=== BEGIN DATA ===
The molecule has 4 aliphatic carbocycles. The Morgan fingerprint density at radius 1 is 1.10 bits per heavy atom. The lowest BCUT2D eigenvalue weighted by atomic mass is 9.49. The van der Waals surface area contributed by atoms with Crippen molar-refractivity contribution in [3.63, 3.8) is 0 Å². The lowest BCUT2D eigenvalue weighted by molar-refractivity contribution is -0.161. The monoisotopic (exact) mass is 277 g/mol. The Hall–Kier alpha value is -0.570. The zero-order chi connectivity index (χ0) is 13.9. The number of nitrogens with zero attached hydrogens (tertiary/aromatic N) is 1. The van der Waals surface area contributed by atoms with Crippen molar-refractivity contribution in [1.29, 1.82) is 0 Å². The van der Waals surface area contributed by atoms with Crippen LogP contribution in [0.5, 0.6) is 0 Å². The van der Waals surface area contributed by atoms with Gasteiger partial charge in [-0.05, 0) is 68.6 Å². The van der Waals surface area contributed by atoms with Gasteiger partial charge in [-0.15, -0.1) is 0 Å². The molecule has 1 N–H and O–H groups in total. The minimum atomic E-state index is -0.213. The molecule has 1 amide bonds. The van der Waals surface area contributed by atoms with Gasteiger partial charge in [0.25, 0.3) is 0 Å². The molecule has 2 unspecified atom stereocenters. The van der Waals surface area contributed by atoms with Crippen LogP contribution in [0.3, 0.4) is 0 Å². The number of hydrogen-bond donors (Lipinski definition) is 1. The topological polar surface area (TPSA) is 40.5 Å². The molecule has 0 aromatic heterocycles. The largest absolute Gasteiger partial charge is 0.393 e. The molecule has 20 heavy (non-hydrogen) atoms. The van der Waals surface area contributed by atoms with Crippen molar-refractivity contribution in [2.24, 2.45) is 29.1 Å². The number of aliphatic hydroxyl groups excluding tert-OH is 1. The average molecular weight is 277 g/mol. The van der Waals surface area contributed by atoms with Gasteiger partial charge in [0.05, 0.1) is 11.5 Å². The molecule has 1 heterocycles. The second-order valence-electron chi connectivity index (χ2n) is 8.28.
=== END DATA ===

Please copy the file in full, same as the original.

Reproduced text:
The molecule has 4 aliphatic carbocycles. The Morgan fingerprint density at radius 1 is 1.10 bits per heavy atom. The lowest BCUT2D eigenvalue weighted by atomic mass is 9.49. The van der Waals surface area contributed by atoms with Crippen molar-refractivity contribution in [3.63, 3.8) is 0 Å². The lowest BCUT2D eigenvalue weighted by molar-refractivity contribution is -0.161. The monoisotopic (exact) mass is 277 g/mol. The Hall–Kier alpha value is -0.570. The zero-order chi connectivity index (χ0) is 13.9. The number of nitrogens with zero attached hydrogens (tertiary/aromatic N) is 1. The van der Waals surface area contributed by atoms with Crippen molar-refractivity contribution in [1.29, 1.82) is 0 Å². The van der Waals surface area contributed by atoms with Crippen LogP contribution in [0.5, 0.6) is 0 Å². The van der Waals surface area contributed by atoms with Gasteiger partial charge in [-0.05, 0) is 68.6 Å². The van der Waals surface area contributed by atoms with Gasteiger partial charge in [-0.15, -0.1) is 0 Å². The molecule has 1 N–H and O–H groups in total. The minimum atomic E-state index is -0.213. The molecule has 1 amide bonds. The van der Waals surface area contributed by atoms with Gasteiger partial charge in [0.25, 0.3) is 0 Å². The molecule has 2 unspecified atom stereocenters. The van der Waals surface area contributed by atoms with Crippen LogP contribution in [0.3, 0.4) is 0 Å². The number of hydrogen-bond donors (Lipinski definition) is 1. The topological polar surface area (TPSA) is 40.5 Å². The molecule has 0 aromatic heterocycles. The largest absolute Gasteiger partial charge is 0.393 e. The molecule has 20 heavy (non-hydrogen) atoms. The van der Waals surface area contributed by atoms with Crippen molar-refractivity contribution in [2.24, 2.45) is 29.1 Å². The number of aliphatic hydroxyl groups excluding tert-OH is 1. The average molecular weight is 277 g/mol. The van der Waals surface area contributed by atoms with Gasteiger partial charge in [0.05, 0.1) is 11.5 Å². The molecule has 1 heterocycles. The second-order valence-electron chi connectivity index (χ2n) is 8.28.